As the minutes passed and the shock subsided, my body kicked back into action. I willed myself to examine him, a morbid curiosity that I would later regret. I turned his body onto its side and saw upon his neck an angry wound and within it an opening approximately a quarter of an inch in length. Trembling, I pressed the skin at the side of the wound with my cold hand, recoiling quickly at the clicking sound which emanated from it, throwing my body backwards into the debris of groceries around me.

As I sat there stunned, the clicking morphed into speech I could comprehend – the spoken words a recital of my sins delivered with great fervour. All I could think of was escape, but my attempts failed miserably as my hands slipped comically in the surrounding egg wash. The repetitive ringing of a single church bell in the distance eventually stopped me in my tracks – twice in one night could not be a coincidence. I turned slowly to face my peer’s dead body and was presented with the vision that had caused his strange madness, the vision I had failed to perceive when pointed out to me by the stranger. With bulging eyes and a heightened heart rate I knew there was no longer any point in trying to run, and as the wind spiralled around me I succumbed willingly to my fate.


He said he would love her forever. She believed him.

Cupid’s arrow had unwittingly pierced her heart, scattering her emotions and plunging all reason into turmoil until one month on, reality returned with a bang, relocating and scooping up the damaged and fragile parts before painstakingly fitting them back into place.

And now she knows he lied, the sadness that wallows where love once resided is rapidly turning to a bitter resentment. Day upon day this indignation adds a brick to the wall which safely cocoons her heart.

She won’t be hurt again. Love is the devil. It has no place in her heart or in her soul.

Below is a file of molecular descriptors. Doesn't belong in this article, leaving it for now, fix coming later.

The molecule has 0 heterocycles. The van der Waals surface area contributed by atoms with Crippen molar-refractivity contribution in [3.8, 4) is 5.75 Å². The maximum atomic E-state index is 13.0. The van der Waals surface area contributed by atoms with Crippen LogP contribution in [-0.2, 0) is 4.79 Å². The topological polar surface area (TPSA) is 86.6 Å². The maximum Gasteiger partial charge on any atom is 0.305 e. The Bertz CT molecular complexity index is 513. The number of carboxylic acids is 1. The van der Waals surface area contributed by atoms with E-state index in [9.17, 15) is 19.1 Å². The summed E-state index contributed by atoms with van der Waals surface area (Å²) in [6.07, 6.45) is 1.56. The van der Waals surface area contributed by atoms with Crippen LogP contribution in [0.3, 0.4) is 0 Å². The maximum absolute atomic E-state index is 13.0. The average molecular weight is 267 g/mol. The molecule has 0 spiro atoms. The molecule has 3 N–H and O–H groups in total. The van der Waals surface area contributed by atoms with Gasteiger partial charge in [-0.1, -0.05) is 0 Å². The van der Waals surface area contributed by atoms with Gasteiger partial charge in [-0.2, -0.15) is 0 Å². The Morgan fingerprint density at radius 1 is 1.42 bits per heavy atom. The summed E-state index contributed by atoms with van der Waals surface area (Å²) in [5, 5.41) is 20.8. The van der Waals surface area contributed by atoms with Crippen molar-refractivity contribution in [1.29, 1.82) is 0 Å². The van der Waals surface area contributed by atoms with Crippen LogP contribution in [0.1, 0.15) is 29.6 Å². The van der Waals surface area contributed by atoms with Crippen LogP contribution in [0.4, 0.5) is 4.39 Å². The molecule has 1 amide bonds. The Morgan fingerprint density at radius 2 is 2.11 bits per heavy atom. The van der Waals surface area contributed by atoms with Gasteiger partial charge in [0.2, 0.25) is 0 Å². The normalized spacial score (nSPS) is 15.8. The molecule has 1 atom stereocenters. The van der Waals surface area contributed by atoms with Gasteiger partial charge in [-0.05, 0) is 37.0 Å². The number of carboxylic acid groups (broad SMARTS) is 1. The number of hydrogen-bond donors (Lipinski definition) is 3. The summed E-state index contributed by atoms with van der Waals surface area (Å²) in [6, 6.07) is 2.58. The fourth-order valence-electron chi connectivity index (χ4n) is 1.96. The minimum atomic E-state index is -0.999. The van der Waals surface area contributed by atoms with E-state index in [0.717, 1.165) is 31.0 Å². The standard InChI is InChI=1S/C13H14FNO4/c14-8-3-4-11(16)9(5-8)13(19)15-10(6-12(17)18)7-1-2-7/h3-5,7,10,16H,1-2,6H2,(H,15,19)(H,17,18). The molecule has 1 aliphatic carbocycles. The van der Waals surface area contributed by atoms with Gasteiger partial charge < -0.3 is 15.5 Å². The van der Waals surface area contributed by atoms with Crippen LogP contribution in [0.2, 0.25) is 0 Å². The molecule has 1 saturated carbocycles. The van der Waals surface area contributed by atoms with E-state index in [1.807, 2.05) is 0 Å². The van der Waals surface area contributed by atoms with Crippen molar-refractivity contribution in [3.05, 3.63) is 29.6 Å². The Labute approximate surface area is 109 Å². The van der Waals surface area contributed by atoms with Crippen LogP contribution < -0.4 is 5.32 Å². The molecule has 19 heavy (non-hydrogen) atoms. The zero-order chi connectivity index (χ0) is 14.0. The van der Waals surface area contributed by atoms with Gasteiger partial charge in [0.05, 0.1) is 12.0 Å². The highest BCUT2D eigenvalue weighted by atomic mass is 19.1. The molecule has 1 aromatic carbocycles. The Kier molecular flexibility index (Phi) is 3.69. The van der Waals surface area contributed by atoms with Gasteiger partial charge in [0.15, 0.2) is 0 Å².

As the weeks progress, a loyal friend urges her to let kindness flow once again through her veins, to break down the barrier she has so meticulously built and allow love to seep back through.

For love is what she will need to nurture the child she carries within her.

Written for Picture It & Write.

Guard Dog

‘There’s something in the wardrobe!’

I flapped at the clothes and poked my head inside the wardrobe door, but even when I listened carefully I couldn’t hear a thing. ‘There’s nothing here. You imagined it.’

‘I didn’t. Rufus did.’

‘Rufus shouldn’t be in here!’ I shouted angrily while hauling his furry butt out the back door and into his kennel. ‘Now stay!’ I cried.

None of us got much sleep that night. Rufus’ whimpering howl prevented any shut-eye. But that was his intention. For Rufus knew that if we slept, the creature with the high-pitched whistle would exit the wardrobe.

Written for 100 Word Challenge using the phrase,

…but even when I listened carefully…


As the floating sensation fails to subside, I tug at the outer reaches of my mind for an answer. Is this reality or fantasy?  Little do I realise, I’ll probably never know. I’d swear I was alone, floating aimlessly through a inky blue sky on a trip to nowhere – but for the voice. Occasionally it dims, drowned out by the intermittent roar of the burners as they propel me higher into the murky void above. Then as the noise peters out, the voice with no face returns. Its words are becoming jumbled, less coherent, sound gradually decreasing like a depressed finger on a volume control. The higher I soar the darker it becomes, the remnants of inky blue finally washing into blackness until all colour is drained and the burners no longer need to drown out the voice inside my head.